violence against African Americans. The report generated by this task force advances a number of empirically-based solutions aimed at improving policing, rebuilding community trust in the police, and ensuring officer safety and wellness.ix In addition, the federal government has intervened in the form of consent decrees in U.S. cities that have well-established patterns of police discrimination and abuse. These consent decrees are designed to create long-term and system-wide pathways for police reform, including funds to do so. Attorney General Jeff Sessions’ call for sweeping review of these consent decrees can signal both to law enforcement and to citizens that such problems are not systemic but instead simply the result of “a few bad apples.”x Research indicates that this is not necessarily the case.xi Pulling back on the use of consent decrees could undermine police reform efforts and dial back hard-won progress that many police leaders support.
Recent Presidential executive orders and other administrative decisions are at odds with established evidence in criminology and criminal justice.xii Crime-control policies should be built on science, and elected officials at all levels of government have a responsibility to endorse public policies that are evidence-based and that promote fairness, equality, and justice. The Executive Board of the American Society of Criminology is concerned by the actions of the Trump administration in its dissemination of misinformation and development of uninformed policy initiatives. Not only are these initiatives unscientific, they are likely to engender further cynicism about and discontent with the criminal justice system that is harmful to citizens, to members of law enforcement, and to other sources of social control.xiii Rather than keeping Americans safer, these initiatives stand to exacerbate existing crime problems by increasing risk of victimization while decreasing likelihood of reporting, and by worsening marginalization and discrimination in the U.S.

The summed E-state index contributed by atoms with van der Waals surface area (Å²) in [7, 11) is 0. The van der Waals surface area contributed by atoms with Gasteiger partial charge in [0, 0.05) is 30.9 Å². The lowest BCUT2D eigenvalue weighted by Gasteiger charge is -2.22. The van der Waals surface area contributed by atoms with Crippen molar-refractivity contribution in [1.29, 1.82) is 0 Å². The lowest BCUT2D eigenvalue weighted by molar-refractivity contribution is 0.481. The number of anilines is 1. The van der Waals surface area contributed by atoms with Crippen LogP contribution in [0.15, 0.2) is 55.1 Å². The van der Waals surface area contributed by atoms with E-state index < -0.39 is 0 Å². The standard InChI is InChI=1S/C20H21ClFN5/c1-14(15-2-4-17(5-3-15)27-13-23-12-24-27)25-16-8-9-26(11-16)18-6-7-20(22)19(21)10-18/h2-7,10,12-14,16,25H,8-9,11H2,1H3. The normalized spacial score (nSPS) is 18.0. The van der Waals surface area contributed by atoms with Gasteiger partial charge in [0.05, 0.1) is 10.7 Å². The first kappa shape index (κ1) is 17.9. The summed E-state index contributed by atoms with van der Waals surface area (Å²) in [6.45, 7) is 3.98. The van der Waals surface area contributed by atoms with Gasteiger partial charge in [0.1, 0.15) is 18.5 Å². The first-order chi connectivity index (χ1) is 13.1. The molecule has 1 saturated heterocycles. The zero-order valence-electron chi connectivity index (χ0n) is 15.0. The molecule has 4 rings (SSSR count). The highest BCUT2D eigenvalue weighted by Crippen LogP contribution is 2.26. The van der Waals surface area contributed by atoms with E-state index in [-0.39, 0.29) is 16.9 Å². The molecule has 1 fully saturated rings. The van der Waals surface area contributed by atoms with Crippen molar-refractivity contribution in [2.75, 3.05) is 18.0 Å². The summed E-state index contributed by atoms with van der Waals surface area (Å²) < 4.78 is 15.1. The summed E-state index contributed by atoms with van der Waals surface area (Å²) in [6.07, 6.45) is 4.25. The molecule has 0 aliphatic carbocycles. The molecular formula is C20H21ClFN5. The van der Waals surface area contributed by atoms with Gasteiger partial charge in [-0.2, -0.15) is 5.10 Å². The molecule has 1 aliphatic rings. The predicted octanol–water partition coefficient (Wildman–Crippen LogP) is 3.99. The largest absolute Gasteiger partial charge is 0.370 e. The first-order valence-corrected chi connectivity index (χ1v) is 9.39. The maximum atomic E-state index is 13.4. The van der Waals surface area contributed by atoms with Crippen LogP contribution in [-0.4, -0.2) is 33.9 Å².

We urge the Trump administration to draw upon scientific evidencexiv and the research expertisexv of scholars who study crime and justice issues to help shape its crime policy agenda, and we stand ready to assist. Specifically, we caution the Trump administration against the resuscitation of Drug War era “get tough” policies and other “law and order” crackdowns that stand to worsen already strained relations between police and communities, especially communities of color, and policies that disparately arrest, prosecute, and incarcerate members of these communities. Evidence has shown such policies to create many unintended problems for families, children, law enforcement personnel, and other institutions across our nation. Furthermore, we advocate for a justice system that recognizes the adverse impact of draconian punishments and that seeks to prioritize beneficial reentry and social integration programsxvi that hold offenders accountable while still allowing them to maintain bonds with their families and communities. Our discipline has learned muchxvii about reducing crime, policing smarter, and punishing more effectively over the years, and we urge the Trump administration to draw from these lessons learned in order to advance policies that preserve and protect due process rights for all, and that promote justice at home and abroad.
James Lynch, University of Maryland; President, American Society of Criminology (ASC) Karen Heimer, University of Iowa; ASC President-Elect
Ruth D. Peterson, The Ohio State University; ASC Past-President
Jody Miller, Rutgers University; ASC Vice President
Christina DeJong, Michigan State University; ASC Vice President-Elect
Gaylene Armstrong, University of Nebraska; ASC Executive Counselor